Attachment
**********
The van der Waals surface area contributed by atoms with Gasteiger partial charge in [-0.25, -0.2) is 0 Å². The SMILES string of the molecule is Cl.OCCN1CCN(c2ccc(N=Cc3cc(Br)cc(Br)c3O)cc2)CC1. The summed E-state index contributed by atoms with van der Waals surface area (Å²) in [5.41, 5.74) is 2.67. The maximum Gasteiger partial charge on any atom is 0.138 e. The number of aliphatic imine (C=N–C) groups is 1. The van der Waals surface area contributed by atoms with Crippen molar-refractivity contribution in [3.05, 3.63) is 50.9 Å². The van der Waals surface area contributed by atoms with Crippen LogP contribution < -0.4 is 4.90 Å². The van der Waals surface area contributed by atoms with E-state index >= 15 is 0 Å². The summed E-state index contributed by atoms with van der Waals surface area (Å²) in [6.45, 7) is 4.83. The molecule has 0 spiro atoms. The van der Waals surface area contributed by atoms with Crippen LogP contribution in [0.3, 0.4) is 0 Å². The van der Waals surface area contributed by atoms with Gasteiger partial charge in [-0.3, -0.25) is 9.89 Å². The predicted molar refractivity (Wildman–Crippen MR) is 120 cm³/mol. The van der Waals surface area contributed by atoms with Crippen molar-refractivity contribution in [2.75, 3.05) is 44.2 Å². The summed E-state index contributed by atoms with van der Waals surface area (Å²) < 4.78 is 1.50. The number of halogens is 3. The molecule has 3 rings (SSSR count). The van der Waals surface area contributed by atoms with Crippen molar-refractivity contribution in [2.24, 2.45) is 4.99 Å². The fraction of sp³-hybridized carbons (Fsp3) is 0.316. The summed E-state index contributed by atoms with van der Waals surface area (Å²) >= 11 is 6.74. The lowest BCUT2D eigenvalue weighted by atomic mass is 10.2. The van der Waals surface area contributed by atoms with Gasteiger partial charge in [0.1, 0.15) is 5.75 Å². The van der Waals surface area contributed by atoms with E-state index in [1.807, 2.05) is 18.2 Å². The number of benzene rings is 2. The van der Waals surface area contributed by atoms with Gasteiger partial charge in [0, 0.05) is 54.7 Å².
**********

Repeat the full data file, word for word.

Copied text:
The van der Waals surface area contributed by atoms with Gasteiger partial charge in [-0.25, -0.2) is 0 Å². The SMILES string of the molecule is Cl.OCCN1CCN(c2ccc(N=Cc3cc(Br)cc(Br)c3O)cc2)CC1. The summed E-state index contributed by atoms with van der Waals surface area (Å²) in [5.41, 5.74) is 2.67. The maximum Gasteiger partial charge on any atom is 0.138 e. The number of aliphatic imine (C=N–C) groups is 1. The van der Waals surface area contributed by atoms with Crippen molar-refractivity contribution in [3.05, 3.63) is 50.9 Å². The van der Waals surface area contributed by atoms with Crippen LogP contribution < -0.4 is 4.90 Å². The van der Waals surface area contributed by atoms with E-state index >= 15 is 0 Å². The summed E-state index contributed by atoms with van der Waals surface area (Å²) in [6.45, 7) is 4.83. The molecule has 0 spiro atoms. The van der Waals surface area contributed by atoms with Crippen LogP contribution in [0.3, 0.4) is 0 Å². The van der Waals surface area contributed by atoms with Gasteiger partial charge in [-0.3, -0.25) is 9.89 Å². The predicted molar refractivity (Wildman–Crippen MR) is 120 cm³/mol. The van der Waals surface area contributed by atoms with Crippen molar-refractivity contribution in [2.75, 3.05) is 44.2 Å². The summed E-state index contributed by atoms with van der Waals surface area (Å²) < 4.78 is 1.50. The number of halogens is 3. The molecule has 3 rings (SSSR count). The van der Waals surface area contributed by atoms with Crippen molar-refractivity contribution in [2.24, 2.45) is 4.99 Å². The fraction of sp³-hybridized carbons (Fsp3) is 0.316. The summed E-state index contributed by atoms with van der Waals surface area (Å²) >= 11 is 6.74. The lowest BCUT2D eigenvalue weighted by atomic mass is 10.2. The van der Waals surface area contributed by atoms with Gasteiger partial charge in [0.1, 0.15) is 5.75 Å². The van der Waals surface area contributed by atoms with E-state index in [1.807, 2.05) is 18.2 Å². The number of benzene rings is 2. The van der Waals surface area contributed by atoms with Gasteiger partial charge in [0, 0.05) is 54.7 Å².